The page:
Moving Pictures
Jan 06, 2017, 10:10AM

Scorsese's Passion Project

On Silence.

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In the last 25 years, Martin Scorsese has made a lot of movies that are endlessly re-watchable once they appear on cable movie channels. Goodfellas. The Departed, The Wolf of Wall Street. The 74-year-old’s new film, Silence, is many things, most of them very good. But “endlessly re-watchable,” it’s not.

A longtime passion project of Scorsese that he tried and failed to get off the ground multiple times over the years, this adaptation of the revered 1966 fact-inspired novel by Shūsaku Endō was ironically made possible by Scorsese gaining perhaps his greatest-ever box office clout around the time of his 70th birthday. On paper, it’s of a piece with past Scorsese works such as The Last Temptation of Christ and Kundun—earnest, sure-to-be controversial epics about the dilemmas of religious faith.

But aside from the use of voiceover, Silence is very different from what we’re used to from Scorsese. The pace is much slower, and the visual style (shot by Rodrigo Prieto) is different as well. There’s no pop music. Robert De Niro isn’t in it, and neither is Leonardo DiCaprio. It’s a violent, brutal, and punishing watch, but without the rise-and-fall structure that includes, for lack of a better term, “fun parts.”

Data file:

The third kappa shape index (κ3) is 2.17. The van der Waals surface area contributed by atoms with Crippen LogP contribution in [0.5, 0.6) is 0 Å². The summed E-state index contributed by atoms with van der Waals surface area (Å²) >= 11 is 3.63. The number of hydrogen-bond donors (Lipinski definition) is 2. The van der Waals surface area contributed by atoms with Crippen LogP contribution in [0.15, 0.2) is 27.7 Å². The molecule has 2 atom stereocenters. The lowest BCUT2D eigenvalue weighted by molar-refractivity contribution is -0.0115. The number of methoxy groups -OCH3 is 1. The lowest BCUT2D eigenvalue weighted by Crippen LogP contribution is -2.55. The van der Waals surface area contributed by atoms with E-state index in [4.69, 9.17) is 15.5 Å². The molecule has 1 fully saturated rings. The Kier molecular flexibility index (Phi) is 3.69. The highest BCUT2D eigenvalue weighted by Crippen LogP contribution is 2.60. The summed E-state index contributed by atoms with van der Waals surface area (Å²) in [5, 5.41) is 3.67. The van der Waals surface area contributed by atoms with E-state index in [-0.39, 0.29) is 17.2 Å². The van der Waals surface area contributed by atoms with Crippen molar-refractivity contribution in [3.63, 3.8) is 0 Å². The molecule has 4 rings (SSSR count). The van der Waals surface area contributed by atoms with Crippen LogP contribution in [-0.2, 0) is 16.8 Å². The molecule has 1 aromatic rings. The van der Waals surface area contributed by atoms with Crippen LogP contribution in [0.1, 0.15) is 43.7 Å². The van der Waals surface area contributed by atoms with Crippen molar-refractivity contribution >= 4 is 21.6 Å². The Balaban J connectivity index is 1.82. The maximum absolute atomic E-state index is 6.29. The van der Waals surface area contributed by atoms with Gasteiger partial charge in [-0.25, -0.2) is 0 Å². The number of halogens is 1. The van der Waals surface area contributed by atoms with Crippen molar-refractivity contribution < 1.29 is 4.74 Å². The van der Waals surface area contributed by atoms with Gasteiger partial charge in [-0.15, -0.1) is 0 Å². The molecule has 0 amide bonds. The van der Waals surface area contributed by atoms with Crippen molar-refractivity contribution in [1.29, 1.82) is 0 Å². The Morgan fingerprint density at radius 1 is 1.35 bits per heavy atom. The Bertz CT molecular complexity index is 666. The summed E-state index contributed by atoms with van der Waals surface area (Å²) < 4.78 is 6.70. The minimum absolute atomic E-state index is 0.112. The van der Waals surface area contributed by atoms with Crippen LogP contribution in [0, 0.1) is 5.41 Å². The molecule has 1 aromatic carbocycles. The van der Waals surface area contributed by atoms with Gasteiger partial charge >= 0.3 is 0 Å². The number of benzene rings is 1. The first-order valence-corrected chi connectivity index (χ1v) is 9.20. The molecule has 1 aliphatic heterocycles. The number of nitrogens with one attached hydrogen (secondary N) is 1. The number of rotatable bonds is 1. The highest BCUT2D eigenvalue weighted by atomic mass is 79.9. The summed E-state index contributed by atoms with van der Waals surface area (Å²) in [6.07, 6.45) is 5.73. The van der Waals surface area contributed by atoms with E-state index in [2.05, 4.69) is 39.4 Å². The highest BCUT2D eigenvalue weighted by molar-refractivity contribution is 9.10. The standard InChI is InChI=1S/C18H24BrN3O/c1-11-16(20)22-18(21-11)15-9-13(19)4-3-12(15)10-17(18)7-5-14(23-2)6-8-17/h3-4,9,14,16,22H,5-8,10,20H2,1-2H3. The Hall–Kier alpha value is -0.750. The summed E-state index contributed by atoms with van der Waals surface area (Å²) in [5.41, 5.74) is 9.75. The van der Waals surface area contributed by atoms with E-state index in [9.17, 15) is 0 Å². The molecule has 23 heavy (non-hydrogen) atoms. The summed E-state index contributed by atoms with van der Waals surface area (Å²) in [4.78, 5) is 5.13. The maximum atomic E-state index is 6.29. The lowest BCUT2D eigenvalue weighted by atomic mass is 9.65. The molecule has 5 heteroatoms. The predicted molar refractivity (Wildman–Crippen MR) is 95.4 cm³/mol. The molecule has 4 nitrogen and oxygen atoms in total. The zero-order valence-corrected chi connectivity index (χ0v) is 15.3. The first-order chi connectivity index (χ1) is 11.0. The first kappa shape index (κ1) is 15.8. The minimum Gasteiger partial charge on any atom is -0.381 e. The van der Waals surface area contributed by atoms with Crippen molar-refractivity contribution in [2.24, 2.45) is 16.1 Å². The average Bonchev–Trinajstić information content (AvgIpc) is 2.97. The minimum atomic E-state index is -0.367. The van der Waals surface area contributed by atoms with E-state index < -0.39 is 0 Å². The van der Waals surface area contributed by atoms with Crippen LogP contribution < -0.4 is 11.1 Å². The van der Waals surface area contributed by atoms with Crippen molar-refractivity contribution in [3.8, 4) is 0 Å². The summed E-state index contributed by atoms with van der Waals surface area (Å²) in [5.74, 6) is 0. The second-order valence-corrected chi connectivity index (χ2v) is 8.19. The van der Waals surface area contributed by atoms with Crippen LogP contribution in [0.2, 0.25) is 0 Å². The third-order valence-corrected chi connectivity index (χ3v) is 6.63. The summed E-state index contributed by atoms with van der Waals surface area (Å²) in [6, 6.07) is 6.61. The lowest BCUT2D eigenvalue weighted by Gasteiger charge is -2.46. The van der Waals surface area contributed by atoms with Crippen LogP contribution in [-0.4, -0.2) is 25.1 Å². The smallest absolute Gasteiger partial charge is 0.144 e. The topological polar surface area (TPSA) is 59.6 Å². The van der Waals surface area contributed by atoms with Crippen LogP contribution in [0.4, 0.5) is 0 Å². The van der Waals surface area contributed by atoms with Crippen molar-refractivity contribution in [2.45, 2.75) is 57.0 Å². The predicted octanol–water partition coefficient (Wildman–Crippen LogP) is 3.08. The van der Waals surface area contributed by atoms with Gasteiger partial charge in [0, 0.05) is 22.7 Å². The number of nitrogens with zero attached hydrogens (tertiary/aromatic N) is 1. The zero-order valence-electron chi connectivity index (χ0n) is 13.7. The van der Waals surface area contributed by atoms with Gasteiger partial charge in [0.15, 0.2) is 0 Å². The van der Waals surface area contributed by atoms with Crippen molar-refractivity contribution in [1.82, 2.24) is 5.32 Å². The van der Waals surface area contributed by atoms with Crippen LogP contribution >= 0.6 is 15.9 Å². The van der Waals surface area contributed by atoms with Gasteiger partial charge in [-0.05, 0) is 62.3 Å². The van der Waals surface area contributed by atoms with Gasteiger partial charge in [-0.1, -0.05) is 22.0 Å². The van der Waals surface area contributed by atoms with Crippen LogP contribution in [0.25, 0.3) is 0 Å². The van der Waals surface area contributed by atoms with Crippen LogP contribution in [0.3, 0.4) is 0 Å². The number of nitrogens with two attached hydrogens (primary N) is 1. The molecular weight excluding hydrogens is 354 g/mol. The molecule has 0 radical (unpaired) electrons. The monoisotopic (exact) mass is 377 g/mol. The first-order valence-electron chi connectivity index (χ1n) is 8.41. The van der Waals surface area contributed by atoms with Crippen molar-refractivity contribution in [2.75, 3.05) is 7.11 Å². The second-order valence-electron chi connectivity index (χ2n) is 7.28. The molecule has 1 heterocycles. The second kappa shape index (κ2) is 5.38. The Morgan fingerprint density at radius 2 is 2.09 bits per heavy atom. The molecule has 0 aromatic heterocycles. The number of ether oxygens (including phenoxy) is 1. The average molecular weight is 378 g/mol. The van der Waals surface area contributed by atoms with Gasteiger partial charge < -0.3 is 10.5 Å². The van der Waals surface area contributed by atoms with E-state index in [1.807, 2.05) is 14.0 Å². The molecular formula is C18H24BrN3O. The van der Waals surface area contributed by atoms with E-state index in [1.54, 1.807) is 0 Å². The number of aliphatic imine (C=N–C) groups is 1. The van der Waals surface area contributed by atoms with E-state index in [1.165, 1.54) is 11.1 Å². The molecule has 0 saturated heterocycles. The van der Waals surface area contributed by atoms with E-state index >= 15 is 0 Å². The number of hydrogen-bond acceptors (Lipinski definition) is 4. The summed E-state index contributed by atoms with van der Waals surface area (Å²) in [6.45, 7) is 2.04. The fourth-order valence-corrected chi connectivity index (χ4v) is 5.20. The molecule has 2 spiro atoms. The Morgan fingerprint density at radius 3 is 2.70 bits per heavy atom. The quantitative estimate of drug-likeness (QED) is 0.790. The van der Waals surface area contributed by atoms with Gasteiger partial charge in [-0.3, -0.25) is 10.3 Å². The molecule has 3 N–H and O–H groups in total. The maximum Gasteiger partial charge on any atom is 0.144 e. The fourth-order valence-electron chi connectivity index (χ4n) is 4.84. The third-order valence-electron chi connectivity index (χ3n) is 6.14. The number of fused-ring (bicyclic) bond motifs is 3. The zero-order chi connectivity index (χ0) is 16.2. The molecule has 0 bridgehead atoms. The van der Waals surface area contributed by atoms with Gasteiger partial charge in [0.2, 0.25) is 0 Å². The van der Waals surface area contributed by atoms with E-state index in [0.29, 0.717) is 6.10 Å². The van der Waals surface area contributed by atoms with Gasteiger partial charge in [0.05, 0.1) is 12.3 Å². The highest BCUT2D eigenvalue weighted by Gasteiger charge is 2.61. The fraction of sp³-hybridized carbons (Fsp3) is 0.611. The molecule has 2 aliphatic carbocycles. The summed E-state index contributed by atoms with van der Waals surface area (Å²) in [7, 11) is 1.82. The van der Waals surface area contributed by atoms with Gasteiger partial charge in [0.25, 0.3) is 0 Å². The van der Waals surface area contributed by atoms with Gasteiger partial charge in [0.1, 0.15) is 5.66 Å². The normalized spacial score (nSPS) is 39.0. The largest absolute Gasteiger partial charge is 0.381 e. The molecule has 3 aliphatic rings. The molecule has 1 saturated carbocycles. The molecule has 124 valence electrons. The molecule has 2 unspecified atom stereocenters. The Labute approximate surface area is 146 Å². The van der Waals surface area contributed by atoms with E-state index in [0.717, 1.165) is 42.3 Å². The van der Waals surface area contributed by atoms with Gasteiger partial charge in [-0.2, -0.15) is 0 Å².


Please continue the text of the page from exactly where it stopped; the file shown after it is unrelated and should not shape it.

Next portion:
It’s a first-rate Scorsese work, albeit a different kind than most of the others. And while Silence is a very tough sit, one that succeeds in raising very uncomfortable questions about faith, loyalty and the limits of both, it stands out as a cinematic achievement. Silence, which filmed primarily in Taiwan, is set in 17th-century Japan, at a time when the ruling Tokugawa shogunate outlawed Christianity, under penalty of torture and even death.

Andrew Garfield and Adam Driver star as a pair of Portuguese Jesuit priests who are sent to Japan to minister the remaining Christian population—and also seek out Father Cristóvão Ferreira (Liam Neeson), an older priest who had gone to Japan earlier and was said to have committed apostasy. Helped by a shifty guide named Kichijiro (Yōsuke Kubozuka), the two priests set sail for Japan and the film settles into its rhythm: the Japanese authorities seek to force the apostasy of Japanese Christians, sometimes under penalty of death.

There are an impressive variety of implements of torture and death, from swords to upside-down head-lowering mechanisms, although the method of apostasy is always the same: Forcing the person to step on a picture of Jesus Christ. (I’m already dreading the inevitable Oscar night comedy sketch in which someone yells at Jimmy Kimmel to step on a picture of Scorsese.)

The performances are strong across the board. Garfield, between this and Hacksaw Ridge, has moved into a successful second career of playing headstrong, nonviolent, men of God, something he’s much better at than playing Spider-Man. He also gets a luxurious beard and flowing locks that make him more like conventional Western portraits of Jesus the longer the movie goes on.

Driver, looking emaciated to the pain of physical pain, continues his recent strong run, while Neeson plays yet another of his looming mentor characters (even bringing back his old Phantom Menace ponytail). There are several standout supporting performances from the large Japanese supporting cast, led by Issey Ogata as Inoue Masashige, the very menacing lead inquisitor.


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